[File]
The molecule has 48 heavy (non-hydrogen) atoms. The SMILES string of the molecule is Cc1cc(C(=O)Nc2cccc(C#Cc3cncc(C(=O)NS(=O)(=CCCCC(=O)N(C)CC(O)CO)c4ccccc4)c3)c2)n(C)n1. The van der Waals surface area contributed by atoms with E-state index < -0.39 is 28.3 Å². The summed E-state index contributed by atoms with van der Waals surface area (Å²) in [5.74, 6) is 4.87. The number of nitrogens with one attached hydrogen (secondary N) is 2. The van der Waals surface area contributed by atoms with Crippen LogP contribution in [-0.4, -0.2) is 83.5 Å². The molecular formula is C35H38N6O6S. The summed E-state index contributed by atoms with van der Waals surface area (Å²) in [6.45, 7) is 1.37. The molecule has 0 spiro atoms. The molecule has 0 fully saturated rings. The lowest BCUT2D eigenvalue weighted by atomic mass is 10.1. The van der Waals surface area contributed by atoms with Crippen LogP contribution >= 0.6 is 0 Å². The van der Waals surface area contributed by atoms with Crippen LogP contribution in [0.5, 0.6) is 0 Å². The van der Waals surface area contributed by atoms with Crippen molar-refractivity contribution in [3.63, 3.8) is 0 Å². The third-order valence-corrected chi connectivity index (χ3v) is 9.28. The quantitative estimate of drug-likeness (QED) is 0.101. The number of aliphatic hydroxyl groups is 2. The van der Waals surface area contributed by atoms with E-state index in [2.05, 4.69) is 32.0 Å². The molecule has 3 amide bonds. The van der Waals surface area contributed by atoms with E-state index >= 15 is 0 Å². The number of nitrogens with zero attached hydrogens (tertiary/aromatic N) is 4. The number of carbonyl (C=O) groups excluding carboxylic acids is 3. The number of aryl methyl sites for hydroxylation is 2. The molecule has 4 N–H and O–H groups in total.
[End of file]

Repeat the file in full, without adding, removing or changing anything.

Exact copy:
The molecule has 48 heavy (non-hydrogen) atoms. The SMILES string of the molecule is Cc1cc(C(=O)Nc2cccc(C#Cc3cncc(C(=O)NS(=O)(=CCCCC(=O)N(C)CC(O)CO)c4ccccc4)c3)c2)n(C)n1. The van der Waals surface area contributed by atoms with E-state index < -0.39 is 28.3 Å². The summed E-state index contributed by atoms with van der Waals surface area (Å²) in [5.74, 6) is 4.87. The number of nitrogens with one attached hydrogen (secondary N) is 2. The van der Waals surface area contributed by atoms with Crippen LogP contribution in [-0.4, -0.2) is 83.5 Å². The molecular formula is C35H38N6O6S. The summed E-state index contributed by atoms with van der Waals surface area (Å²) in [6.45, 7) is 1.37. The molecule has 0 spiro atoms. The molecule has 0 fully saturated rings. The lowest BCUT2D eigenvalue weighted by atomic mass is 10.1. The van der Waals surface area contributed by atoms with Crippen LogP contribution >= 0.6 is 0 Å². The van der Waals surface area contributed by atoms with Crippen LogP contribution in [0.5, 0.6) is 0 Å². The van der Waals surface area contributed by atoms with Crippen molar-refractivity contribution in [3.63, 3.8) is 0 Å². The third-order valence-corrected chi connectivity index (χ3v) is 9.28. The quantitative estimate of drug-likeness (QED) is 0.101. The number of aliphatic hydroxyl groups is 2. The van der Waals surface area contributed by atoms with E-state index in [2.05, 4.69) is 32.0 Å². The molecule has 3 amide bonds. The van der Waals surface area contributed by atoms with E-state index >= 15 is 0 Å². The number of nitrogens with zero attached hydrogens (tertiary/aromatic N) is 4. The number of carbonyl (C=O) groups excluding carboxylic acids is 3. The number of aryl methyl sites for hydroxylation is 2. The molecule has 4 N–H and O–H groups in total.